Peirce’s dissent is a key turning point in the history of Bitcoin ETFs. The 2018 Winklevoss ETF would go on to receive some supportive comments during a SEC consultation. What is even more remarkable is how this application gained support from non-cryptocurrency enthusiasts as well. Despite this growing support, little has changed in terms of Bitcoin ETFs since that time, though taxation and regulatory guidelines have become clearer in numerous countries. Recent letters sent to suspected Bitcoin holders by the IRS only confirm there is a growing focus on Bitcoin activity in general.
But the good news from Bakkt is something new for the cryptocurrency industry. This venture can now offer derivatives which pay out in Bitcoin to its investors. The company has received approval to act as a custodian over customers’ funds. It is expected its first Bitcoin-paid derivative contracts will be offered come September 23.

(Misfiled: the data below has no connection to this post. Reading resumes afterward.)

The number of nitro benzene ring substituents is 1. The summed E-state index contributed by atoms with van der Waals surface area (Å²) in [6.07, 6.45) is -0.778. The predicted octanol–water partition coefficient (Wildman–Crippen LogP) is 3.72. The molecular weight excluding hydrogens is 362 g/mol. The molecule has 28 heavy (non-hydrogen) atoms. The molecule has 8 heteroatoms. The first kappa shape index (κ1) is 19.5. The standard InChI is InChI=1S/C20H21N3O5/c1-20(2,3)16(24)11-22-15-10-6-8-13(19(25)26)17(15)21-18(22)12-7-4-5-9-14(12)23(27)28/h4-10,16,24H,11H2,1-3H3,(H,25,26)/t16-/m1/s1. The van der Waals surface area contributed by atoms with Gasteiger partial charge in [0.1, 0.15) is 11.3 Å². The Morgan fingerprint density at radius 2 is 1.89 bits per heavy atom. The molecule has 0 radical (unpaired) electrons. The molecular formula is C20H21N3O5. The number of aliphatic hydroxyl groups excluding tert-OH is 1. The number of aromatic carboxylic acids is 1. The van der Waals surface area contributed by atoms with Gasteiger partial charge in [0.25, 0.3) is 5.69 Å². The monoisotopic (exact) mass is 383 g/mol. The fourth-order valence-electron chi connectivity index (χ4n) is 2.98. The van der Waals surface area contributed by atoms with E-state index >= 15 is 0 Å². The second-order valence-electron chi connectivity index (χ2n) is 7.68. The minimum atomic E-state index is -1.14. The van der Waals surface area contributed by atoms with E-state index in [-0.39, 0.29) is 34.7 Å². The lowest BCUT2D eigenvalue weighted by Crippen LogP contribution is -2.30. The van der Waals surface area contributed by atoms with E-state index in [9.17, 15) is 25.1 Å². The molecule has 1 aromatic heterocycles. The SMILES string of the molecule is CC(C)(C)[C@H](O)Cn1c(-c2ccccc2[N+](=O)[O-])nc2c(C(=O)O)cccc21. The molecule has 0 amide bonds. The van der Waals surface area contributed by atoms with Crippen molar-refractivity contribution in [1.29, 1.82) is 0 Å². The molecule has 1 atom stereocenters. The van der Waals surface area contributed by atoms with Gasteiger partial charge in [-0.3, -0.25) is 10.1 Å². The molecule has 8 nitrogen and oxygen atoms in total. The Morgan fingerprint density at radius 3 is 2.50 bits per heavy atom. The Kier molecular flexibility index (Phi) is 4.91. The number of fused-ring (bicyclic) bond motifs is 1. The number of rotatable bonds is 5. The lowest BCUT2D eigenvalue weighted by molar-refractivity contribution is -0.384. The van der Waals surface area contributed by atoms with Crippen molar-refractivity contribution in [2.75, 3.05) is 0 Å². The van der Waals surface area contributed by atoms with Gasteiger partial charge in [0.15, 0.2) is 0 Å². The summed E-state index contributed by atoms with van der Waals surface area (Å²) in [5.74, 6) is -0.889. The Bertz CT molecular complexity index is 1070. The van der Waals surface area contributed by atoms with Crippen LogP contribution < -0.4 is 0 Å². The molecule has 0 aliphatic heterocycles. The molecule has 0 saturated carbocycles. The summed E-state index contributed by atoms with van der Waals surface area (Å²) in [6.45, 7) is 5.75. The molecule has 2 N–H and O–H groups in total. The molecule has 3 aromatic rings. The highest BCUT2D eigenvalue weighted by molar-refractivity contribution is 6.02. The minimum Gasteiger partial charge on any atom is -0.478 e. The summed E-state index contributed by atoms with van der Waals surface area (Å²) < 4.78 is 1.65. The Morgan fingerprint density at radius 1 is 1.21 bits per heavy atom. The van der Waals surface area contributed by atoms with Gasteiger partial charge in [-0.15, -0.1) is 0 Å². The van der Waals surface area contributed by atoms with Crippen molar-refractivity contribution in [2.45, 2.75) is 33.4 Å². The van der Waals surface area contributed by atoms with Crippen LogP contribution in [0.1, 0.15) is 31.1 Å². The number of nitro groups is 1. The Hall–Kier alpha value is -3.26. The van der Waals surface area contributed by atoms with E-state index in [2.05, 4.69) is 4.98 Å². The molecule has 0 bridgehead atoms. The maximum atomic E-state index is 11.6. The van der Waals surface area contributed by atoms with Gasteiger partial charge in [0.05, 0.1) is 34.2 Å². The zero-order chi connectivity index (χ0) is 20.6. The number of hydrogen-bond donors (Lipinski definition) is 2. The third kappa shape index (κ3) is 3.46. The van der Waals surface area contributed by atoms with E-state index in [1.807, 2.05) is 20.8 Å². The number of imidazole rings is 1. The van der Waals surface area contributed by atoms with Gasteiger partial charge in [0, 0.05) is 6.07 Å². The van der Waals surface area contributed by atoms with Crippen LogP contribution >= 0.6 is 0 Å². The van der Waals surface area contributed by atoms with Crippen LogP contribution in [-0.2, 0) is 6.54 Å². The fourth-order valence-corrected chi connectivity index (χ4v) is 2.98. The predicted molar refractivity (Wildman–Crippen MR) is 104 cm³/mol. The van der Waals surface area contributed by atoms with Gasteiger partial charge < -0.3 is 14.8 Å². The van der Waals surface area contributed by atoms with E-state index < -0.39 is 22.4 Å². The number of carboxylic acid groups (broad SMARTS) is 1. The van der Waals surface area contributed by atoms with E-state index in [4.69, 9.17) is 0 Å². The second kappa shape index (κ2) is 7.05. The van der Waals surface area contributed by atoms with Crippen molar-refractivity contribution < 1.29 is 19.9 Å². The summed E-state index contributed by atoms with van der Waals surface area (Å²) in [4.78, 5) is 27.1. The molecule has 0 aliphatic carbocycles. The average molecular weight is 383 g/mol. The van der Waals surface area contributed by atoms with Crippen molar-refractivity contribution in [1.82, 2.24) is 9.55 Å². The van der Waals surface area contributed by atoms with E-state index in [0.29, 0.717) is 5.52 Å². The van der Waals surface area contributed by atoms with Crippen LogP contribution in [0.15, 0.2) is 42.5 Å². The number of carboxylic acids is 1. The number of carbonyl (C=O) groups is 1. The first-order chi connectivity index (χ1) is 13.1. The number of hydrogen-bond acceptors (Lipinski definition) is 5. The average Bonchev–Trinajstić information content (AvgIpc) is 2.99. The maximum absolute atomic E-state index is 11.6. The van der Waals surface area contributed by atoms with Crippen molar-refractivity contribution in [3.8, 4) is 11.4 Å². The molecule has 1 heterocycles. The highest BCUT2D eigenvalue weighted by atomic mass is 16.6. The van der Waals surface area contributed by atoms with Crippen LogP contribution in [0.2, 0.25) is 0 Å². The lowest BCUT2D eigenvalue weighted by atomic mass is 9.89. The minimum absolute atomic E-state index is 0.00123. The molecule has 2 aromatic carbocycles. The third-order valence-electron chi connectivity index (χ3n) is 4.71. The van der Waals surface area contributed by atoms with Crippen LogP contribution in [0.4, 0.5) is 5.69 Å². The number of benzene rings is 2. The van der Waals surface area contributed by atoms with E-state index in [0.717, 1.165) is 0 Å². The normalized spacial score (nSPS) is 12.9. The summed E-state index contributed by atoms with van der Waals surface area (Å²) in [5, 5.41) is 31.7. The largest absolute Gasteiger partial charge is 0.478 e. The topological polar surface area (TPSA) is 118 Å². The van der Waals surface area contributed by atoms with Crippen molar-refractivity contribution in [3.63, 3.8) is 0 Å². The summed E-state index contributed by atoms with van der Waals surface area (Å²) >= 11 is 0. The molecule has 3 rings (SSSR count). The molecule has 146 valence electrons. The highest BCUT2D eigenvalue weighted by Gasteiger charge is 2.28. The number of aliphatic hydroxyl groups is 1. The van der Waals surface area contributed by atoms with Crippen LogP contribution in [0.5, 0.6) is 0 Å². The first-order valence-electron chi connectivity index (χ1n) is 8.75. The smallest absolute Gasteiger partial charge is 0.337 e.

“Our contracts have already received the green light from the CFTC through the self-certification process and user acceptance testing has begun,” Bakkt CEO Kelly Loefler wrote in a blog post on Friday. “With approval by the New York State Department of Financial Services to create Bakkt Trust Company, a qualified custodian, the Bakkt Warehouse will custody bitcoin for physically delivered futures,” she said. “This offers customers unprecedented regulatory clarity and security alongside a regulated, globally accessible exchange in a market underserved by institutional-grade infrastructure.”
She added: “Uniquely, Bakkt bitcoin futures contracts will not rely upon unregulated spot markets for settlement prices, thus serving as a transparent price discovery mechanism for the benchmark price for bitcoin. The importance of this differentiator is only amplified by reports of significant manipulative spot market activity, and other concerns such as inconsistent anti-money-laundering policies and weak compliance controls.”